Winning Confidence and Influencing Exercise

Chronic obstructive pulmonary disease patients find confidence helps exercising abilties

(RxWiki News) What does a little confidence do for a person? Well, a great deal. With confidence comes a willingness to display your stuff, do your thing, tackle your world, and shake your tail feathers.

Recent research shows that patients with chronic obstructive pulmonary disease (COPD) are able to achieve short-term exercise goals more effectively when coupled with some confidence building sessions. A little swagger never hurt anyone.

"COPD patients should exercise on a regular basis."

Study author Janet Larson, PhD, chair of the University of Michigan School of Nursing’s Division of Acute, Critical, and Long-term Care reports that self-confidence-building programs are widely used to support exercise programs in people without serious health problems and have had positive results in the short term. Long-term behavior adjustments are still difficult even in a healthy population.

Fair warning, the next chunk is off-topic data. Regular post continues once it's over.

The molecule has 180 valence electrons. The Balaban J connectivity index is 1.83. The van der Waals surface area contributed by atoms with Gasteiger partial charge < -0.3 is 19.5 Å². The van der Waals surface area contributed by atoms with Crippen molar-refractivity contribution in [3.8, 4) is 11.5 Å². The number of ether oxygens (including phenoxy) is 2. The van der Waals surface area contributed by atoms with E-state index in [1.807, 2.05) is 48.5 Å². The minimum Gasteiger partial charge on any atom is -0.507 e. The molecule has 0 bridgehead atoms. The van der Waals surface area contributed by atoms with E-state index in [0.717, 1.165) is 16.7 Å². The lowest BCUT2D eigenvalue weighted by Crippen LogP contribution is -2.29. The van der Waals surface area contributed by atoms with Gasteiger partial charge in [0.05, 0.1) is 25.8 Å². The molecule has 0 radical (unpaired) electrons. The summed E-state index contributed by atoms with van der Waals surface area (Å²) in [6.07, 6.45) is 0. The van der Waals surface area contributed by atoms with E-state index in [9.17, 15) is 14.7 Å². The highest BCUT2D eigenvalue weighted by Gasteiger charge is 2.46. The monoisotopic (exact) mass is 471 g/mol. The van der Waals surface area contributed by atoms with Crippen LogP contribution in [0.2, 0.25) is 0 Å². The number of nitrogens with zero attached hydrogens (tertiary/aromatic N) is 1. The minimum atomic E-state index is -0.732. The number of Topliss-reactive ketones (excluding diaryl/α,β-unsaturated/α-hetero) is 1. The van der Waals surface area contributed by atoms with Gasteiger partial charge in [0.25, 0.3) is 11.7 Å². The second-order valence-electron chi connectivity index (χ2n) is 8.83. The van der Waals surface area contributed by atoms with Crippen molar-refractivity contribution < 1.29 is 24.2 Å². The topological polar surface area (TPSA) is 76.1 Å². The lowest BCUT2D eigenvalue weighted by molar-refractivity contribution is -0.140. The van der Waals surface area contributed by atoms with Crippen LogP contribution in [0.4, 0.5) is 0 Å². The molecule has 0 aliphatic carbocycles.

Larson's study wanted to find whether patients with COPD attending self -confidence building programs enhanced their ability to stay with a daily physical activity regime even after the self-confidence program ended. 

Larson and her team worked with exercise psychologists to create the program, which is like a program successfully used in healthy older people. Previous research showed that the self-confidence-building program is a great way to promote movement increases.

The study found COPD patients while participating in the self-confidence-building program increased their daily light physical activity, such as standing and walking slowly, immediately after the end of four months of training by an average of 20 minutes a day, but the patients were unable to sustain this increase after one year.

The Study

  • 49 people with COPD were divided into three groups: First group: upper-body weight training and self-confidence building program, second group: upper-body weight training plus health education, and third group used gentle armchair exercises plus health education
  • Measured physical activity with an accelerometer
  • During the study period, patients were monitored at least 10 hours a day
Review Date: 
May 12, 2011